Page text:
Farmers’ Alliance – What to expect?

Farmers’ Alliance – What to expect?

The Farmers’ Alliance, Ireland’s newest farming organisation was recently launched on Sunday as hundreds of farmers are frustrated with a lack of representation on certain agricultural and rural issues. Agri Insider spoke with founder Liam McLaughlin about the new organisation’s priorities, the nuances from other farm groups and if there are any parallels with the Dutch movement, the BBB.

What is the new group?

The Farmers’ Alliance was established following a meeting organised through Ireland’s Farm Discussion Group Facebook page in February. Liam McLaughlin is the founder, who set up the social media page, and is among the organisers of the new group has detailed how hundreds of farmers have contacted him to share their frustration at issues such as marginal profitability and even the role of tillage farming in a more circular economy. 

Other objectives include setting up a co-op for the group, establishing a purchasing group and even setting up a national party, inspired by the success of the newly formed Netherlands party, the BBB. The group are likely to crystallise their aims and objectives through organised meetings around the country over the next couple of weeks and months.


Speaking about the immediate priorities for the Farmers’ Alliance, Liam said: “We’re going to travel the country, we’re going to take the country north and south, county by county with meetings. The next thing is to hit Limerick and Kerry. The main goal of this, though,is to try and reduce costs and try to increase the price of our product.

“We would like to hook up a more direct link between the farmer and the tillage farmer. What we’re at is kind of nonsense. We’re passing our crops into the mills and co-ops to sell out at a profit of €200/t more or something like that. Why not link directly to the farmer?

“We have a heavy interest in reinstating country markets and let people direct sell their produce to the public. We are intending to establish nationwide co-operatives north and south to basically use all small existing farm outlets and distributors to import the goods and disperse them around the country.”

One of the most interesting narratives in Irish and global agriculture is that farmers and rural communities feel their livelihoods are under threat. Such publications as the Climate Action Plan and the more recent Citizens’ Assembly Biodiversity report have added to that anxiety. Liam wants to represent farmers more actively: “I suppose representing farmers, there’s a lot of nonsense being pushed on us like rewetting and forestry. We’re not against looking after the environment but we are basically going to push back against that.”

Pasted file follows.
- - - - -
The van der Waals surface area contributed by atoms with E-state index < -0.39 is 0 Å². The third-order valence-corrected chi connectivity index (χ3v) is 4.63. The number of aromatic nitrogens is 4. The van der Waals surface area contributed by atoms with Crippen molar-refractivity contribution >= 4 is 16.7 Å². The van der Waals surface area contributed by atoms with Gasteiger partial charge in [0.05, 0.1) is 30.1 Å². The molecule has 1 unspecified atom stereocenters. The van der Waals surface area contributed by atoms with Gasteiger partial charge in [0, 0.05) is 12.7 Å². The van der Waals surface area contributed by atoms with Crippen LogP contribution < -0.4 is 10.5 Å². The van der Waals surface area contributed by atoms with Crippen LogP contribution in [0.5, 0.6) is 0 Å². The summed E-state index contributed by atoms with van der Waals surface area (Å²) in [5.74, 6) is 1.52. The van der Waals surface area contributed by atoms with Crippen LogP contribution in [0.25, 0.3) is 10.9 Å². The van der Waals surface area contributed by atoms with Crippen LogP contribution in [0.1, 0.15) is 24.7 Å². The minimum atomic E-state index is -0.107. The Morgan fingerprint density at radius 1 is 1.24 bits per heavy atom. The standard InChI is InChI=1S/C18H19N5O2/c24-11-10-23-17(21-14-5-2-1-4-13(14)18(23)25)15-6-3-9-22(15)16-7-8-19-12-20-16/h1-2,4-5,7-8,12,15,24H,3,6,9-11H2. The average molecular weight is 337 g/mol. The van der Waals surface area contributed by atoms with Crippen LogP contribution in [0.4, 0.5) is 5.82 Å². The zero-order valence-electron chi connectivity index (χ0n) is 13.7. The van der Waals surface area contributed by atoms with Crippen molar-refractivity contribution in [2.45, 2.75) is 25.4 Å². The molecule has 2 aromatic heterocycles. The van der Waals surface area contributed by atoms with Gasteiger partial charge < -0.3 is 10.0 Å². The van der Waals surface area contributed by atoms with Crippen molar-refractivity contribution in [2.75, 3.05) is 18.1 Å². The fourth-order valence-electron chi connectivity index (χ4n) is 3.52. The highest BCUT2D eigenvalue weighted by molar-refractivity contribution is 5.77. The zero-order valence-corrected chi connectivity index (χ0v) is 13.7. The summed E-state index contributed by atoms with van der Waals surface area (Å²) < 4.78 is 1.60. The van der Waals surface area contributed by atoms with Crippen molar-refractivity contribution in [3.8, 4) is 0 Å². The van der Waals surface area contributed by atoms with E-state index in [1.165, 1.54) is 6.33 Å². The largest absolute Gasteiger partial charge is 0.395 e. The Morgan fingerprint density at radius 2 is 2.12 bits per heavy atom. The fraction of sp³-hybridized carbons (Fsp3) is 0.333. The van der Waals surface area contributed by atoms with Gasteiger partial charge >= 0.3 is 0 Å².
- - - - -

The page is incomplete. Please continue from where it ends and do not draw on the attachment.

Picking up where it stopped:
Irish agriculture has already seen frustration in the way farmers are being represented manifest in the form of new organisations such as the Beef Plan Movement or the Irish Natura And Hill Farmers Association over the last ten years. Now more than ever, there are more agricultural organisations representing different interests so what makes the Farmers’ Alliance unique? Liam responded: “Nobody has come up with these ideas before and they were sitting in front of people, nobody picked up on them. We are not like other organisations, we’re not linked to factories and we’re not linked to government. 

“We will be a standalone outfit and we’ll be representing the farmer, rural people and if possible the cities and towns because they’re our customers, they are the consumer. We want to establish a relationship with them too and I fully intend to drop a farmers meeting in Dublin city over the next few weeks.”


Leader of the Dutch agrarian party (BBB or Farmer-Citizen Movement), Caroline van der Plas addressed the meeting over the weekend urging the meeting to form a political party and contest local elections. There are parallels to the Dutch situation according to Liam. “I see big similarities between us. The only difference in us and the BBB, they were built out of protesting and here we’re skipping the protesting. We don’t believe in protesting. 

“We’ve been protesting for 50 years and we have achieved nothing. If we do decide to go down that road (political party), we will be following the example of the BBB because Caroline has offered her assistance. I believe a similar set-up could be put in place in Ireland and I believe we can achieve it.”

This week, the organisation has been inundated with phone calls from farmers to communicate their issues. Support for the group continues to swell but credit goes to other members according to Liam, ‘We wouldn’t be where we are today without George O’Malley, he deserves a shout out definitely’. One of the main challenges for the organisation is to put new ideas into a coherent policy that will satisfy group members. Right now, Liam McLaughlin and co are planning to meet the country to tease out these issues.